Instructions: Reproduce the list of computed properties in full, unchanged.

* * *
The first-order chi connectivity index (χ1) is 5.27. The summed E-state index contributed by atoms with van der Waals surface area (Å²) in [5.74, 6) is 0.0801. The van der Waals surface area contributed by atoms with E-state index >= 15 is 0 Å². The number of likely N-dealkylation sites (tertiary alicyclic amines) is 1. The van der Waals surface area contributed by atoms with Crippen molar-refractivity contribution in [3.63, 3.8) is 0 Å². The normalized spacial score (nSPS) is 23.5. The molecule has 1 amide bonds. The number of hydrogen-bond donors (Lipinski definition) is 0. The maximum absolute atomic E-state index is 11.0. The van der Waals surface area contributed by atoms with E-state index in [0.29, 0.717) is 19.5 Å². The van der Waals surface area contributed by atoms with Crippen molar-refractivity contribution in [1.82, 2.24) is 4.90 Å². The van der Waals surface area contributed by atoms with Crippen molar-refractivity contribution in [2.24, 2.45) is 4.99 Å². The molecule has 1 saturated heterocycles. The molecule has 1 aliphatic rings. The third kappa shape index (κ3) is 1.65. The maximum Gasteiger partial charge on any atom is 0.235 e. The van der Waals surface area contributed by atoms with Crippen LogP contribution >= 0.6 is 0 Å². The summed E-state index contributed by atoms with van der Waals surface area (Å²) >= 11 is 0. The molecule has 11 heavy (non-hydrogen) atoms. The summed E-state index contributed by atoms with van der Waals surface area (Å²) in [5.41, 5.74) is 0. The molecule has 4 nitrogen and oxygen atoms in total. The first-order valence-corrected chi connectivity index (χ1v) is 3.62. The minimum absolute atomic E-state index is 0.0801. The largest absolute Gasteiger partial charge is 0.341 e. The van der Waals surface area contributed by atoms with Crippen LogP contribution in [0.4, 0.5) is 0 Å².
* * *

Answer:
The first-order chi connectivity index (χ1) is 5.27. The summed E-state index contributed by atoms with van der Waals surface area (Å²) in [5.74, 6) is 0.0801. The van der Waals surface area contributed by atoms with E-state index >= 15 is 0 Å². The number of likely N-dealkylation sites (tertiary alicyclic amines) is 1. The van der Waals surface area contributed by atoms with Crippen molar-refractivity contribution in [3.63, 3.8) is 0 Å². The normalized spacial score (nSPS) is 23.5. The molecule has 1 amide bonds. The number of hydrogen-bond donors (Lipinski definition) is 0. The maximum absolute atomic E-state index is 11.0. The van der Waals surface area contributed by atoms with E-state index in [0.29, 0.717) is 19.5 Å². The van der Waals surface area contributed by atoms with Crippen molar-refractivity contribution in [1.82, 2.24) is 4.90 Å². The van der Waals surface area contributed by atoms with Crippen molar-refractivity contribution in [2.24, 2.45) is 4.99 Å². The molecule has 1 saturated heterocycles. The molecule has 1 aliphatic rings. The third kappa shape index (κ3) is 1.65. The maximum Gasteiger partial charge on any atom is 0.235 e. The van der Waals surface area contributed by atoms with Crippen LogP contribution >= 0.6 is 0 Å². The summed E-state index contributed by atoms with van der Waals surface area (Å²) >= 11 is 0. The molecule has 11 heavy (non-hydrogen) atoms. The summed E-state index contributed by atoms with van der Waals surface area (Å²) in [5.41, 5.74) is 0. The molecule has 4 nitrogen and oxygen atoms in total. The first-order valence-corrected chi connectivity index (χ1v) is 3.62. The minimum absolute atomic E-state index is 0.0801. The largest absolute Gasteiger partial charge is 0.341 e. The van der Waals surface area contributed by atoms with Crippen LogP contribution in [0.4, 0.5) is 0 Å².